Tutorial: Configure SSL/TLS on Amazon Linux 2

I did not do step 3 to harden it, but I did do the steps at the end called “Certificate automation: Let’s Encrypt with Certbot on Amazon Linux 2”. Those steps gave my site an A rating on https://www.ssllabs.com/ssltest/ so they must do the hardening steps automatically. I tried to do step 2 with my certificate from iPage but that did not work with Jetpack. I think I was missing the file for SSLCACertificateFile in /etc/httpd/conf.d/ssl.conf and that was why I got the certificate error. In any case the Let’s Encrypt with Certbot steps seemed to cure a lot of ills.

I ran into a funny problem at one point in this setup. I ran out of memory. I don’t think I kept the error message. WordPress just told me something was wrong, and I had to update this line in /var/www/html/wp-config.php to see the error:

define('WP_DEBUG', true);

This showed the out of memory error on the PHP web pages. I think you can also send these errors to a log on the filesystem which is probably what I will configure it to do later. But this WP_DEBUG true setting showed me that various PHP scripts were out of memory. The t2.micro instance has 1 gigabyte of memory and no swap. So, when you run out of memory you are out. You cannot swap processes out to disk. I found a bunch of processes named php-fpm using the memory. I had to edit the file /etc/php-fpm.conf to limit my system to 5 php-fhm processes with this setting:

; The maximum number of processes FPM will fork. This has been designed to control
; the global number of processes when using dynamic PM within a lot of pools.
; Use it with caution.
; Note: A value of 0 indicates no limit
; Default Value: 0
;process.max = 128
process.max = 5

So far, the limit of 5 processes has not hurt the site. It is much more responsive than it was before. I may have to increase this later if it gets to be a problem. Right now, I am running with plenty of free memory.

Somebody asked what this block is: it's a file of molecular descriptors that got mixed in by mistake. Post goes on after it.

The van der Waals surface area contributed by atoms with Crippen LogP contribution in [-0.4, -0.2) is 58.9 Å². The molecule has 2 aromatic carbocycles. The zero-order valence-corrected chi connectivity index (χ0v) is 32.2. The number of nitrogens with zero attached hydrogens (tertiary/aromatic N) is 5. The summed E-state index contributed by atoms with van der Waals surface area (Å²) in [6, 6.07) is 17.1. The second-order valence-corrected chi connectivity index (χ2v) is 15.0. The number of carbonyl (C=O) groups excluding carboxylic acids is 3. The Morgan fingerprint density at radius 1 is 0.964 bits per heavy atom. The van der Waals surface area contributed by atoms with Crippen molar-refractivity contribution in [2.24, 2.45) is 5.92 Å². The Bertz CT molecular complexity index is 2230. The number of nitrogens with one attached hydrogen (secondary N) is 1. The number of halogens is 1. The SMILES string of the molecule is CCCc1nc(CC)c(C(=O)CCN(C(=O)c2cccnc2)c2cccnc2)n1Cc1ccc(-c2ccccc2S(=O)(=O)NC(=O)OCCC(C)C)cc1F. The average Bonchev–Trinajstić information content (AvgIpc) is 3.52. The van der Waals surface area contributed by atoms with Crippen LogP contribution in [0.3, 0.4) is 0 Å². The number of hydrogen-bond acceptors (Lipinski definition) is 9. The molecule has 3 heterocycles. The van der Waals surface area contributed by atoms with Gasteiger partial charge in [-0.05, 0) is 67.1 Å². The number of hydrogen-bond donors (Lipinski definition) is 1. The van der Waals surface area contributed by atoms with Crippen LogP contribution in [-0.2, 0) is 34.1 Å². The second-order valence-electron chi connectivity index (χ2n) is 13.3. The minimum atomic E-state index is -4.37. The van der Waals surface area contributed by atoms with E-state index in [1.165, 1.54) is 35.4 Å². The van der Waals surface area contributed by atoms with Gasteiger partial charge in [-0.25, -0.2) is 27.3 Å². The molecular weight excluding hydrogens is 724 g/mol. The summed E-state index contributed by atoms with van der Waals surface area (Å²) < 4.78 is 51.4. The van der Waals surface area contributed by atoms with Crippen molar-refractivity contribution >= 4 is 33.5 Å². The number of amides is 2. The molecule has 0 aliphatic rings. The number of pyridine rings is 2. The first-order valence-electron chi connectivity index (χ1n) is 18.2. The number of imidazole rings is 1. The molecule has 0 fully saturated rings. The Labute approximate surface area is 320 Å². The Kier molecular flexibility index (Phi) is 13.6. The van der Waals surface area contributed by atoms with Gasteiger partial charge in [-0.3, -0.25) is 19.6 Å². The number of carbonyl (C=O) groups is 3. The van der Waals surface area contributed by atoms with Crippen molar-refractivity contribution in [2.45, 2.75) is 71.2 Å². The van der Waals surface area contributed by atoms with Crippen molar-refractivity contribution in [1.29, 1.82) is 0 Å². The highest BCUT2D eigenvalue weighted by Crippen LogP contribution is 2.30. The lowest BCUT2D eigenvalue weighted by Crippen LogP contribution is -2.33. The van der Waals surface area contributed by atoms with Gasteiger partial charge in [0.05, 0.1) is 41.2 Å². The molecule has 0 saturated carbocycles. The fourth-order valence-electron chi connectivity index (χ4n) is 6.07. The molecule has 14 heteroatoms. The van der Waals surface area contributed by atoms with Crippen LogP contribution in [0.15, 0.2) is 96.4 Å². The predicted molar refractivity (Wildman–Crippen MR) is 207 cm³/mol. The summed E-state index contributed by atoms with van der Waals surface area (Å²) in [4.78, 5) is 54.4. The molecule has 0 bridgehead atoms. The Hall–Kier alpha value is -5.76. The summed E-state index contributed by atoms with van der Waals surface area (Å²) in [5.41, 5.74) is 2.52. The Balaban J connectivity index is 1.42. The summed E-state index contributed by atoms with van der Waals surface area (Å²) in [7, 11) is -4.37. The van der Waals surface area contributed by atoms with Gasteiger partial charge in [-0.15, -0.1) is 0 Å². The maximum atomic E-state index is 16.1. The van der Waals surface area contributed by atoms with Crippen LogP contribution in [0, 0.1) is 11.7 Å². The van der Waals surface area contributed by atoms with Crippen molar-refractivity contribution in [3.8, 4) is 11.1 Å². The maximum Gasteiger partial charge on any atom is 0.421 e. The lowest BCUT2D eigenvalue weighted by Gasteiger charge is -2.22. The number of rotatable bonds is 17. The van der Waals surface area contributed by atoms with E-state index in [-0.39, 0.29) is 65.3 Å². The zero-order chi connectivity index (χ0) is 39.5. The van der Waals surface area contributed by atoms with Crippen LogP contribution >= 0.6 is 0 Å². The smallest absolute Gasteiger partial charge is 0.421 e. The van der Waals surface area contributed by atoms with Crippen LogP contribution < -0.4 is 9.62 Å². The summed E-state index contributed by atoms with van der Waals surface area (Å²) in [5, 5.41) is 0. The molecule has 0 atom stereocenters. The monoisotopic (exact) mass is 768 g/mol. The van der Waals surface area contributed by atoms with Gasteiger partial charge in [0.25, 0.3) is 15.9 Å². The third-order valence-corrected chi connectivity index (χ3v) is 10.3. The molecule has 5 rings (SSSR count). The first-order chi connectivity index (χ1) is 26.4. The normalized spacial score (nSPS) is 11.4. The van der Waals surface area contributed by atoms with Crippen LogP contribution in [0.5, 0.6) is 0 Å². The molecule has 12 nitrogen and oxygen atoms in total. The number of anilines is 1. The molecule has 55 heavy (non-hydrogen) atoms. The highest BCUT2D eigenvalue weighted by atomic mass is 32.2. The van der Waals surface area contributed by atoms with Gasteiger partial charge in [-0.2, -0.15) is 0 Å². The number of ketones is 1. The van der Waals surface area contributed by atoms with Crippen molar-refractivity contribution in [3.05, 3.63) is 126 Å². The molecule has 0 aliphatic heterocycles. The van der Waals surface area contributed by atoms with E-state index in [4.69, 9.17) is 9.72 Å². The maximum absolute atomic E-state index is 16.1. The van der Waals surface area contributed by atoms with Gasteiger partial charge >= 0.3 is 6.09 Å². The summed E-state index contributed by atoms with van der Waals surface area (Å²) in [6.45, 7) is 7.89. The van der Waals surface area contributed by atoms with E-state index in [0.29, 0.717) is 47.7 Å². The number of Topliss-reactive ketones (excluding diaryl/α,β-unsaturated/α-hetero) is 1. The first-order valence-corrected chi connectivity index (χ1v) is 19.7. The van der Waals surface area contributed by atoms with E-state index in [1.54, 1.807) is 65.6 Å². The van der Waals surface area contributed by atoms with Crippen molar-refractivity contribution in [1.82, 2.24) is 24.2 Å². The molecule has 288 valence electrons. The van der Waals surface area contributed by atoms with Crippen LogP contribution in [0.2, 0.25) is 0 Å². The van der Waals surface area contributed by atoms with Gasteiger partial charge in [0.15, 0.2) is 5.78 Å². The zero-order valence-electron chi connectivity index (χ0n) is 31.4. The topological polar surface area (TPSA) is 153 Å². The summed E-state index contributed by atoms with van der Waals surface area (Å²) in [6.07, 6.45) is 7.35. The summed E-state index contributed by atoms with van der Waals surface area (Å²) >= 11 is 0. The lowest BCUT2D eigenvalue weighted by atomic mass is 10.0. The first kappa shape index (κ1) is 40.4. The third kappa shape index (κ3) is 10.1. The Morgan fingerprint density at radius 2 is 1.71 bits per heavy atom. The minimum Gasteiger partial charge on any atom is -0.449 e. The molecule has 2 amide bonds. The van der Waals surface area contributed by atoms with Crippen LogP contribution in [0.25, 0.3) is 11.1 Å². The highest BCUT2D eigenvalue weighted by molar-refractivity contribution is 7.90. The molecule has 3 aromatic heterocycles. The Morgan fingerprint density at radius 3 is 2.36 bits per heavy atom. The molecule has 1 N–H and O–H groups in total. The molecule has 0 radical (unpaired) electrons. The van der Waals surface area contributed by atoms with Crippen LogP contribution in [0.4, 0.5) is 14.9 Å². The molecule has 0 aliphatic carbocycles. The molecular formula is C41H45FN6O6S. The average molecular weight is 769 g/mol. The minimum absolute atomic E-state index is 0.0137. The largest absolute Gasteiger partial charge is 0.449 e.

The last steps were to move my DNS entries from iPage and then the domain registration. This tutorial describes moving the DNS entries:

Making Route 53 the DNS service for a domain that’s in use

This was a lot easier than I thought it would be. I only had 5 DNS entries to move. Two were the A records for the web site and 3 were for the email forwarding company ImprovMX. I thought email forwarding would be done within AWS, but it was a lot easier to use the free ImprovMX service. I only get a handful of emails a month. Anyway, you have to setup two MX records and one TXT record for the email forwarding. So, I manually added 5 entries on Route 53 in AWS and moved my DNS from iPage to Amazon. This site shows you which name servers your domain is using and who it is registered by:

https://lookup.icann.org/lookup

Here are the steps to transfer the domain registration:

Transferring registration for a domain to Amazon Route 53

Pretty cool. The domain registration transfer finally finished after 7 days. I shut down my iPage account and I am fully on AWS. I was on iPage for over 8 years and it has been a great value to me, but it was worth it to move my blog to AWS at this time both for the better performance and for the experience messing with AWS.

Bobby

P.S. While waiting for the domain registration transfer to finish I realized that I was not getting any email from my blog site. Evidently AWS blocks email sent from an EC2 instance by default. You have to ask AWS to remove their email block as documented here: How do I remove the restriction on port 25 from my Amazon EC2 instance? They approved it easily, so it was no big deal, but I am still having issues.

I added a couple of yum packages:

yum install sendmail

yum install mailx

Not sure if these were needed. Now I am trying to get “reverse DNS” setup which I think means that when I run nslookup on my IP address it returns bobbydurrettdba.com instead of the Amazon public DNS name. ImprovMX may require this to prevent outgoing email being blocked as spam. This is now working:

>nslookup bobbydurrettdba.com
...

Non-authoritative answer:
Name:    bobbydurrettdba.com
Address:  44.241.233.131


>nslookup 44.241.233.131
...

Name:    bobbydurrettdba.com
Address:  44.241.233.131

Was not as hard as I thought. This was a helpful page:

https://aws.amazon.com/premiumsupport/knowledge-center/route-53-reverse-dns/

Meanwhile I setup a weekly backup script and a space monitoring script. I also wrote a Python script to automate bringing down the EC2 instance and creating a snapshot of its root volume. There is more that I could say but this is enough for one post.

About Bobby

I live in Chandler, Arizona with my wife and three daughters. I work for US Foods, the second largest food distribution company in the United States. I have worked in the Information Technology field since 1989. I have a passion for Oracle database performance tuning because I enjoy challenging technical problems that require an understanding of computer science. I enjoy communicating with people about my work.